To laugh often and much; To win the respect of intelligent people and the affection of children; To earn the appreciation of honest critics and endure the betrayal of false friends; To appreciate beauty, to find the best in others; To leave the world a bit better, whether by a healthy child , a garden patch, or a redeemed condition; To know even one life has breathed easier because you have lived. This is to have succeeded.
- Ralph Waldo Emerson

Thursday, June 29, 2006

Letter from an Irish mother

Another interesting article put up in the McGinty's bar at Holiday Inn Lusaka was the "Letter from an Irish mother" (apparently to her son living somewhere else). It was hillarious, and I did intend to transcribe it, but forgot in all the excitement of the FIFA World Cup Football. A few snatches, as I remember, were: "Your uncle drowned in a vat of whiskey, his coworkers tried to save him, but he fought them all off bravely. They cremated him, and the fire took 3 days to put out" (had his convictions, I suppose!). "I thought I will send some money, but I had already sealed the envelope." (Prescience!?!) "Your sister gave birth to a child, we still don't know a boy or a girl, so we can't tell you whether you are an uncle or an aunt now" (this one is going around on the internet for quite some time). All jolly good for a hearty (Irish-style?) laugh. Posted by Picasa

An Irish Blessing

McGinty's, the "authentic Irish bar" at Holiday Inn Lusaka, has a lot of Irish tidbits, including a photograph of "A busy highway in Ireland" which shows a single man sitting at the edge of an empty road with his sheep. There was a framed Irish blessing which went like this - "May the road rise to meet you, May the wind be always at your back, May the Sun shine warm upon your face, The rain fall soft upon your fields, Until we meet again, May God hold you in the hollow of his hand." Amen (for all those reading this blog). Posted by Picasa

Lusaka Museum

The museum also gives pride of place to the old traditions of communication (when there were no telephones!). Those of you who have read Phantom comics may recognise someone like a Bandar tribal communicating long distance with drums. Posted by Picasa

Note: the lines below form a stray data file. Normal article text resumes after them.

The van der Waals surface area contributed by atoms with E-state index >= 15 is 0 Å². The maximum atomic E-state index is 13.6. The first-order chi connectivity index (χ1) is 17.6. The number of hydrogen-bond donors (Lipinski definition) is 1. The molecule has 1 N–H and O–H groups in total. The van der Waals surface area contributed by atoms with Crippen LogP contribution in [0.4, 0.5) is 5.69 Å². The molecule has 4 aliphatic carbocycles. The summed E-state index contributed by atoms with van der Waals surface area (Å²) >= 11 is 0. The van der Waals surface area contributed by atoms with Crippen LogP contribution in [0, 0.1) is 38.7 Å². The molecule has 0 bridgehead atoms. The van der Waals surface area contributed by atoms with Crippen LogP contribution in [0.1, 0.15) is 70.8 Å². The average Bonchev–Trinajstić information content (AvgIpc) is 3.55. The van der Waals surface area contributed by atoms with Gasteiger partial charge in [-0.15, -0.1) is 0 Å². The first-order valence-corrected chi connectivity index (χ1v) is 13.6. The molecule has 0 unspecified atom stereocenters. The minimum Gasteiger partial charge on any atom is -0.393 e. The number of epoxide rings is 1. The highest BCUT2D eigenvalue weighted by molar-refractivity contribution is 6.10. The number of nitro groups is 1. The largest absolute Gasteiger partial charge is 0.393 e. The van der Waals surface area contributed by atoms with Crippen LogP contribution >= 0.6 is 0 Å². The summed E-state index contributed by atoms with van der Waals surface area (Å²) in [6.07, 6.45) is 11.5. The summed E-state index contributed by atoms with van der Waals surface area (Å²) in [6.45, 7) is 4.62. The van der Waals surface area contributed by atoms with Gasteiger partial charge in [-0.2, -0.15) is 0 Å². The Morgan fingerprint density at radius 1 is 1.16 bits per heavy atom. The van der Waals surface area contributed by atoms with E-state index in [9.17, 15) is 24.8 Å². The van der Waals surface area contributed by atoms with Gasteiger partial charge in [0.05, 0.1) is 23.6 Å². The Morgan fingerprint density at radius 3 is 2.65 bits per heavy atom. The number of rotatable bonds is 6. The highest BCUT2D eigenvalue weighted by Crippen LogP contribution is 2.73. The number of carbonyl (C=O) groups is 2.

Being still a small town with a population of about half-a-million, though well laid out, Lusaka still retain the old world charm of spread out markets. Huge multi-storey malls haven't yet made their presence felt here. Manda Hill seemed the more frequented one (it has a superstore, and you can roam around or have coffee on tabes on the pavement), and Arcades is the other one. Posted by Picasa

Lusaka museum

The central masterpiece in the museum is quite striking - a raised hand ending in a foot! Posted by Picasa

The journey is the destination

The road from Lusaka to Mazabuka was quite picturesque - a winding road hemmed in by low hills. Posted by Picasa


While I stand by my observation that food habits of people in West Africa are closer to India, with the abundance of vegetables, I was pleasantly surprised by one food in Zambia. This was called the 'Tremezzini' at Holiday Inn, and was more like a stuffed 'parantha' (stuffed with fish/chicken/veg - cheese & tomato in the picture) of India, though the outer covering was quite brittle. Posted by Picasa

Crocodile at Holiday Inn Lusaka

The Holiday Inn at Lusaka had a USP - live baby crocodiles inside the hotel. Of course, the crocs were not walking in the lobby or anything. More like they were kept in a small pond around which the breakfast tables were set - provided quite an interesting backdrop. I could see three at a time, and we were told that there are at least five. Lazy creatures - they came out mostly when it was sunny. Otherwise they were content to hide beneath the rocks in the water. Posted by Picasa


On the way out of the Muda Wanga, Lusaka, we saw a pair of Zebras. Posted by Picasa

Story of Phoenix

This was quite a fiasco for me, though fortunately my other fellow travellers were none the wiser! What happened was that (trigger happy) I saw an enclose with a small board which said "My Story". It described in good detail the story of an animal who had become orphan as both its parents were killed by poachers (that should have raised my antenna, but sadly it didn't). Naturally, I assumed that the royal goat standing just inside the enclosure was Phoenix, and clicked away happily. It was only when I went a few steps forward that I realised Phoenix was actually a 5-year old elephant!! Posted by Picasa

American Black Bear

Our next tryst at the Munda Wanga zoo & botanical gardens at Lusaka, Zambia was with an "American Black Bear". The bear looked intimidating, but lazy. It just sat around and shook its head from time to time. It looked menacing, so we were lucky that there was a moat (though dry) between the fence and where the fellow was sitting. Posted by Picasa

Monday, June 26, 2006

Royal Bengal Tiger

Another fantastic sight at the Muda Wanga zoo in Lusaka was a full-size Royal Bengal tiger feeding. What they did was put a chunk of meat on top of a small platform which had some kind of a gangplank leading up to it. The tiger reacher the platform, picked up the meat & then jumped down (to collective applause from the onlookers!). The performance completed, it then slunk off towards a grove to enjoy its meal in peace.
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My tryst with the African lion

My trip to Zambia came off well. The high point was when we wen to the Munda Wanga zoo and botanical garden in Lusaka. Fortunately, when we reached there it was the feeding time for the big animals. So we could catch a good sight of a pride of lions - a mother and her five children including the dominant male (pictured here), another (castrated!) male and five females.
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